They ‘rest’ looked upon the political leadership for improving lives but as in most political histories, personal and family interest almost always superseded people’s and national interest. The consequence of that makes Kashmir valley a classic example of failure of a state at the cost of its people. And today, it’s those people who are fighting to reclaim their voice and right to self-governance.
Why the stalemate?
Pakistan or rather the Pakistani Army, continues to romanticize bleeding India with a thousand cuts and refuses to learn or relent from repeated failures on the military and diplomatic front. Its obsession with India and Kashmir has only led to it hurting itself more.
Having come this far, it finds itself in a self-created political corner from where it can’t withdraw without losing face before its own people.
The Indian side has its share of blame. The Indian government since 1947 has for long driven itself deep into the Nehruvian-Congress interpretation of the relevance of Kashmir and finds itself in knots of its own creation, largely due to procrastination and lack of political will to address the problem by successive governments. It continues to sail directionless and without vision even today.
The people of the valley have long forgotten their original reason for protest. What started benignly as a fight against corruption driven by narrow political agenda, has today got lost in a political fog where they want ‘Azaadi’ but have no clue to its path or its consequences.
The problem is further compounded by a shrill and sometimes jingoistic national media that barely understands the problem of Kashmir but continues to highlight the issue for its own agenda of readership and TRPs.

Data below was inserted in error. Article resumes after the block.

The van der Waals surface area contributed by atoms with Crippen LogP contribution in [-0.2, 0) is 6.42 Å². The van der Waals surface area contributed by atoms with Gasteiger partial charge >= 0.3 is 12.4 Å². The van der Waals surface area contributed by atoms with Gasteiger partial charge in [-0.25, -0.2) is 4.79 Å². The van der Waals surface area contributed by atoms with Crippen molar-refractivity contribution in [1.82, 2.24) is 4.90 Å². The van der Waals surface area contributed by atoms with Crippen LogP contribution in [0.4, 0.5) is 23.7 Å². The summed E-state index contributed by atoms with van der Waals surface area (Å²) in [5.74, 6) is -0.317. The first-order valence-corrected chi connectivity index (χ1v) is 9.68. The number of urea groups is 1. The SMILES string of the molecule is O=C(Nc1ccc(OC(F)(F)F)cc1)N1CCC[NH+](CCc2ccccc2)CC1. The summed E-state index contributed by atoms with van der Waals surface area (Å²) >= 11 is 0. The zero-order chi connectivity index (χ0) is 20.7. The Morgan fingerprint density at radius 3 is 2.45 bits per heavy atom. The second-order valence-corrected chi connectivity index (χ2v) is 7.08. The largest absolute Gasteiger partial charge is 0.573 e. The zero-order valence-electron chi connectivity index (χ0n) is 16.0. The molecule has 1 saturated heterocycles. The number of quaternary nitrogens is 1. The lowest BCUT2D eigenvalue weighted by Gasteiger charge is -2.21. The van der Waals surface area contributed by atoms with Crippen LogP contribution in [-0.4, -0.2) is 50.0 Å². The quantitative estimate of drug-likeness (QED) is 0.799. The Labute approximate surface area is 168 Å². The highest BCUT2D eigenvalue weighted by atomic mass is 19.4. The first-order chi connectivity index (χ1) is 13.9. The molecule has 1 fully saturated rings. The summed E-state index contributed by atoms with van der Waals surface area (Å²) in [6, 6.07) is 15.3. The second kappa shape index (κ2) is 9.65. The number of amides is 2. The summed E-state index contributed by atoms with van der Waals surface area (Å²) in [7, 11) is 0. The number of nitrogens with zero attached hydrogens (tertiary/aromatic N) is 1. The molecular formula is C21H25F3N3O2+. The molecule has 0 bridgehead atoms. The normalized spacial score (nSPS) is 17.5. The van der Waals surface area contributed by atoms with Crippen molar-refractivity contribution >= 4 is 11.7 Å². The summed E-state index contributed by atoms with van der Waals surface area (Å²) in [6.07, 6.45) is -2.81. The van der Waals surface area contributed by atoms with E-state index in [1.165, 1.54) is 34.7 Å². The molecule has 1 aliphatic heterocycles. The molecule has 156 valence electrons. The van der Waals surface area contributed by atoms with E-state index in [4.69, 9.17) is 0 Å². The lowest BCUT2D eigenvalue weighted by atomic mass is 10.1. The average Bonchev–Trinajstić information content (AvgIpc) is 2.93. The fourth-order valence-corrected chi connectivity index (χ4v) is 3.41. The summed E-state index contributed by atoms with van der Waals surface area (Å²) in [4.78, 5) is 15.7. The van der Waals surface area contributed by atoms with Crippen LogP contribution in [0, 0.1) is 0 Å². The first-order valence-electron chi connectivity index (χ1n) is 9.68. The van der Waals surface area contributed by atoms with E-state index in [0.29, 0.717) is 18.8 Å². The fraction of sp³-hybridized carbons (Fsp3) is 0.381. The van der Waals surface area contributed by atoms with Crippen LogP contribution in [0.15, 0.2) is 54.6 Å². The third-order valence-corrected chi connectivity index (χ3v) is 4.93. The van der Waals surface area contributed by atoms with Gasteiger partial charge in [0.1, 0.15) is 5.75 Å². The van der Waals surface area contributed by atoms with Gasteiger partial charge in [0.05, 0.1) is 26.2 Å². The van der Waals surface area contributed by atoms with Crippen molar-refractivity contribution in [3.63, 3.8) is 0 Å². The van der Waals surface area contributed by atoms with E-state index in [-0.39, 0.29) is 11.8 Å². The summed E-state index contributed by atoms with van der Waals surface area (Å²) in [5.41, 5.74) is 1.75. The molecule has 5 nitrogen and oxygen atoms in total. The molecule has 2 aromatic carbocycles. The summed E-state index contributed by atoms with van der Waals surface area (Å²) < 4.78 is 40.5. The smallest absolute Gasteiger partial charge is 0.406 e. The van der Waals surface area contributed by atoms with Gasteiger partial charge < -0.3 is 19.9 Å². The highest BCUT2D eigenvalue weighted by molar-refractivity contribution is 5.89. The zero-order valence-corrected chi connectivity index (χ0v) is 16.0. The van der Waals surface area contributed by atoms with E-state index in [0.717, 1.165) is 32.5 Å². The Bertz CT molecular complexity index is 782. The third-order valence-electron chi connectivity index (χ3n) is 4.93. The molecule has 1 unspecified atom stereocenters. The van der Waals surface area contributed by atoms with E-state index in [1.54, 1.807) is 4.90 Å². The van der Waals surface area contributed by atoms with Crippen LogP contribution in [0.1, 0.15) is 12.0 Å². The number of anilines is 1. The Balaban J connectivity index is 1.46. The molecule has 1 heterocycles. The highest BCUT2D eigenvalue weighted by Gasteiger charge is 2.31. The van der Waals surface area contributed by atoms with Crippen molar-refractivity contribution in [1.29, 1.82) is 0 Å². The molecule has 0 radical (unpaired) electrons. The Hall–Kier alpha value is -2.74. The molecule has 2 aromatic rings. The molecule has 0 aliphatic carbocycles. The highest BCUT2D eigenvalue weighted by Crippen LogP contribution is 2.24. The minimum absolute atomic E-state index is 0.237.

Unfortunately, people living across rest of India follow the media line and respond virulently on social media that only results in further alienating an already alienated people.
Kashmir has truly become nobody’s baby but everyone’s prize. So how do we get out of this stalemate and work towards an acceptable solution?
A frank perspective on the Plebiscite
Let’s first understand the Kashmiri people – all communities included. Kashmiri culture has a historical foundation of religious tolerance, social tolerance and gender equality. People have always co-existed peacefully and any conflict arising in the family or outside of it was always resolved through mutual discussion and intervention of elders.
This is a fact and has been so for centuries. A culture so deeply ingrained in peaceful co-existence does not lose its heritage so easily in a relatively short period of violence.
The driving out of Kashmiri Pandits by the Muslim majority does not come from any historical dislike or mistrust between communities but a recent development, fueled by a hostile and belligerent neighbour.
The call for ‘Azaadi’ very often leads to a call for a Plebiscite. So it’s time to look at this option seriously and examine its potential consequence.
The original demand for Plebiscite in 1947-48 was to ask the people if they wanted to remain with India or be part of Pakistan. If that were to be the only two choices, then India today must call the secessionist’s bluff and hold a Plebiscite.
First, let it be clearly understood that regions of Jammu & Ladakh is not on offer, as its people will never accept being part of the ‘valley’, for historical and cultural reasons. So we are speaking of just the Kashmir ‘valley’ and that, by the way, is only a small geographical part of what comprises of J&K.
Now, the people of Kashmir are very proud of their history and cultural tradition and as mentioned earlier, take immense pride on their inclusiveness, religious tolerance and gender equality.
They fully understand the consequence of being part of Pakistan, where they will have to deal with hardline Islam and would struggle to maintain their cultural heritage against the Punjabi and Pashtun versions of Islamic life under Sharia Law. Both of which are far worse than the free, tolerant, secular and democratic society that mainland India offers, and the ordinary Kashmiri fully understands that.